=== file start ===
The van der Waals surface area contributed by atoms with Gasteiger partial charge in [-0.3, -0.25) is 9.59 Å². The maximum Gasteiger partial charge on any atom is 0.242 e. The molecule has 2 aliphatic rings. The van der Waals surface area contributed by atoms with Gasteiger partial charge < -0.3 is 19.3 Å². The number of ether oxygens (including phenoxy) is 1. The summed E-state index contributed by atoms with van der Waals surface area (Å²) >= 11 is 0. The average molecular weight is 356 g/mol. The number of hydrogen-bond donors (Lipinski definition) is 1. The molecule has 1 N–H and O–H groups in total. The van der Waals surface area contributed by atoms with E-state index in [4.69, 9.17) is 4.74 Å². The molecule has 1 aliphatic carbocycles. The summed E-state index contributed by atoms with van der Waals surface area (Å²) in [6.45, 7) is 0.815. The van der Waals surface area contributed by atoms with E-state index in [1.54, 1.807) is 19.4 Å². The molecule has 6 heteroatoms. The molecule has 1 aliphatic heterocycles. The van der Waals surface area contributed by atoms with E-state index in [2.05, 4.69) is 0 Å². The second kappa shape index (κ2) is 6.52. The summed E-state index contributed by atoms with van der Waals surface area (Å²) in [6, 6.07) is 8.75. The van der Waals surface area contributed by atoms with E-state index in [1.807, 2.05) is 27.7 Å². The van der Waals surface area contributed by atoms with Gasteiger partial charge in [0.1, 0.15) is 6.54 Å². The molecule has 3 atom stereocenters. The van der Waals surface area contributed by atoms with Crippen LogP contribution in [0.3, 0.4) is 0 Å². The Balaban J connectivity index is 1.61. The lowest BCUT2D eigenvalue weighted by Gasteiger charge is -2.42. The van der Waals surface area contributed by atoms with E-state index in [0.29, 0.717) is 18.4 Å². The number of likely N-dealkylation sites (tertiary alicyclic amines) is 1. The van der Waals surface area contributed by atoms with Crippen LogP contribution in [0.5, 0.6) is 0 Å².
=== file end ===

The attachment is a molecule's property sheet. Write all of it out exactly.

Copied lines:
The van der Waals surface area contributed by atoms with Gasteiger partial charge in [-0.3, -0.25) is 9.59 Å². The maximum Gasteiger partial charge on any atom is 0.242 e. The molecule has 2 aliphatic rings. The van der Waals surface area contributed by atoms with Gasteiger partial charge < -0.3 is 19.3 Å². The number of ether oxygens (including phenoxy) is 1. The summed E-state index contributed by atoms with van der Waals surface area (Å²) >= 11 is 0. The average molecular weight is 356 g/mol. The number of hydrogen-bond donors (Lipinski definition) is 1. The molecule has 1 N–H and O–H groups in total. The van der Waals surface area contributed by atoms with E-state index in [4.69, 9.17) is 4.74 Å². The molecule has 1 aliphatic carbocycles. The summed E-state index contributed by atoms with van der Waals surface area (Å²) in [6.45, 7) is 0.815. The van der Waals surface area contributed by atoms with E-state index in [1.54, 1.807) is 19.4 Å². The molecule has 6 heteroatoms. The molecule has 1 aliphatic heterocycles. The van der Waals surface area contributed by atoms with E-state index in [2.05, 4.69) is 0 Å². The second kappa shape index (κ2) is 6.52. The summed E-state index contributed by atoms with van der Waals surface area (Å²) in [6, 6.07) is 8.75. The van der Waals surface area contributed by atoms with E-state index in [1.807, 2.05) is 27.7 Å². The van der Waals surface area contributed by atoms with Gasteiger partial charge in [0.1, 0.15) is 6.54 Å². The molecule has 3 atom stereocenters. The van der Waals surface area contributed by atoms with Crippen LogP contribution in [0.3, 0.4) is 0 Å². The Balaban J connectivity index is 1.61. The lowest BCUT2D eigenvalue weighted by Gasteiger charge is -2.42. The van der Waals surface area contributed by atoms with E-state index in [0.29, 0.717) is 18.4 Å². The number of likely N-dealkylation sites (tertiary alicyclic amines) is 1. The van der Waals surface area contributed by atoms with Crippen LogP contribution in [0.5, 0.6) is 0 Å².